Divisive issues where the two main parties have failed to find any common ground
A draft OFMDFM document on improving community relations was to have been published for public consultation last year. In November 2008, however, Martin McGuinness apologised to MLAs that he and Peter Robinson had been unable to “honour our commitment” to provide the strategy “before the Halloween recess”.
It's still not published, and instead there are now two rival documents in the public domain.
As the Belfast Telegraph revealed this week, outgoing Chief Constable Sir Hugh Orde personally wrote to the First and Deputy First Ministers, warning that the ongoing absence of a Government strategy is playing into the hands of extremists.
Unfortunate P7 pupils – together with their parents and schools – now find themselves stuck in the middle of a seemingly intractable political dispute. Sinn Fein Education Minister Caitriona Ruane has pressed ahead with the abolition of the 11-plus, but her party and the DUP have failed to agree on a replacement system. The result is an unregulated mess, with grammar schools setting their own entrance tests and fears of mass legal challenges by irate parents.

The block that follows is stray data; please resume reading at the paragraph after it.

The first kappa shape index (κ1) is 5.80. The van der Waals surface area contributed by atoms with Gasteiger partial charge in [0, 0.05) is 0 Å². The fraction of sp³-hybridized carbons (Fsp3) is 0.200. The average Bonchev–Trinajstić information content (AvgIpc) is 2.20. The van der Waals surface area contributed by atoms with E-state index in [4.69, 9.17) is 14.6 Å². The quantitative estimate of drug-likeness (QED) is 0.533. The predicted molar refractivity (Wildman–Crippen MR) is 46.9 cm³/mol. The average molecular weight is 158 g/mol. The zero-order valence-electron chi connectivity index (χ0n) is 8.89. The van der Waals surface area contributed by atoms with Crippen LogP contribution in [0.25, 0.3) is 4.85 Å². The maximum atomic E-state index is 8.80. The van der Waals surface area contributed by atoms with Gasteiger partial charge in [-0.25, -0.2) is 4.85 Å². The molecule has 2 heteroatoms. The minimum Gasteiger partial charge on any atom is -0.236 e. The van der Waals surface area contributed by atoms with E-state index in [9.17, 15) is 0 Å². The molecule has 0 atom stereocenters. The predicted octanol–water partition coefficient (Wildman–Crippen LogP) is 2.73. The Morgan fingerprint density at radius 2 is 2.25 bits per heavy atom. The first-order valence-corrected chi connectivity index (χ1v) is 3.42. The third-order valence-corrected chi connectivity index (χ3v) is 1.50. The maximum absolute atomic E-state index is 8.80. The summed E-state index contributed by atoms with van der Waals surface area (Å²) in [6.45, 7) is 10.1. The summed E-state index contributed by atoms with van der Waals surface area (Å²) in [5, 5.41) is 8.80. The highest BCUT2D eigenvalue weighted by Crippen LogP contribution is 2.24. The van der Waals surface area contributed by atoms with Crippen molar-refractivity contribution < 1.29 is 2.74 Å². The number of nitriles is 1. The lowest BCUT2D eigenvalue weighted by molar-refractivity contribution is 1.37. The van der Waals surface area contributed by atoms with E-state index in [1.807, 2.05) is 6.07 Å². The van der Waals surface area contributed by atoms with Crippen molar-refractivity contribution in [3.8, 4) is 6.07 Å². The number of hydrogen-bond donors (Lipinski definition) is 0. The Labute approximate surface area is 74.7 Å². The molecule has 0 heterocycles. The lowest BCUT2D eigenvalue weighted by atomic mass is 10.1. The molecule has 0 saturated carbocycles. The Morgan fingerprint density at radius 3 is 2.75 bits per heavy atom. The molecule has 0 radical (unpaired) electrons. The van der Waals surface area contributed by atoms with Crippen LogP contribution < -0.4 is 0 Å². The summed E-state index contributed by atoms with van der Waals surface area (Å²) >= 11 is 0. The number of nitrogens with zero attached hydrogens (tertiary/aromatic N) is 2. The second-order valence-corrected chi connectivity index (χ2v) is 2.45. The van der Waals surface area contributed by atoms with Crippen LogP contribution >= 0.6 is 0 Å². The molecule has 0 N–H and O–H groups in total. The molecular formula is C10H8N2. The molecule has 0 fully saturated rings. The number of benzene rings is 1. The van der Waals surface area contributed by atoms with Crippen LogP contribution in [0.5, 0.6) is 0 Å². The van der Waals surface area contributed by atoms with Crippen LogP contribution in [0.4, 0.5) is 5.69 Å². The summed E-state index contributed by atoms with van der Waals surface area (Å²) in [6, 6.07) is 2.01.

Peter Robinson made a high-profile call last week for the reform
of the current mandatory coalition for the Stormont Executive. He argued that a voluntary coalition system would reduce deadlock and energise politics. Martin McGuinness responded by accusing him of spending too much time in Disneyland while on his Florida summer holiday. He has also hit out at “unionist denial” on the realities of power-sharing.
Policing and justice
Devolution of policing powers remains stalled — a situation capable of further destabilising working relations in the Executive.
The DUP's Jeffrey Donaldson this week launched proposals for a change in the legal definition of victims. His target is legislation introduced under direct rule that makes no distinction between paramilitaries who were killed or injured in the Troubles and other victims. Sinn Fein countered, saying there should be no “no hierarchy of victims”. The SDLP also rejected the Donaldson proposal, making it highly unlikely that it will succeed.
The prospects for a shared sports stadium at the former Maze Prison site now look non-existent. Instead, it is expected that funding will go to football, GAA and rugby to upgrade their own separate grounds.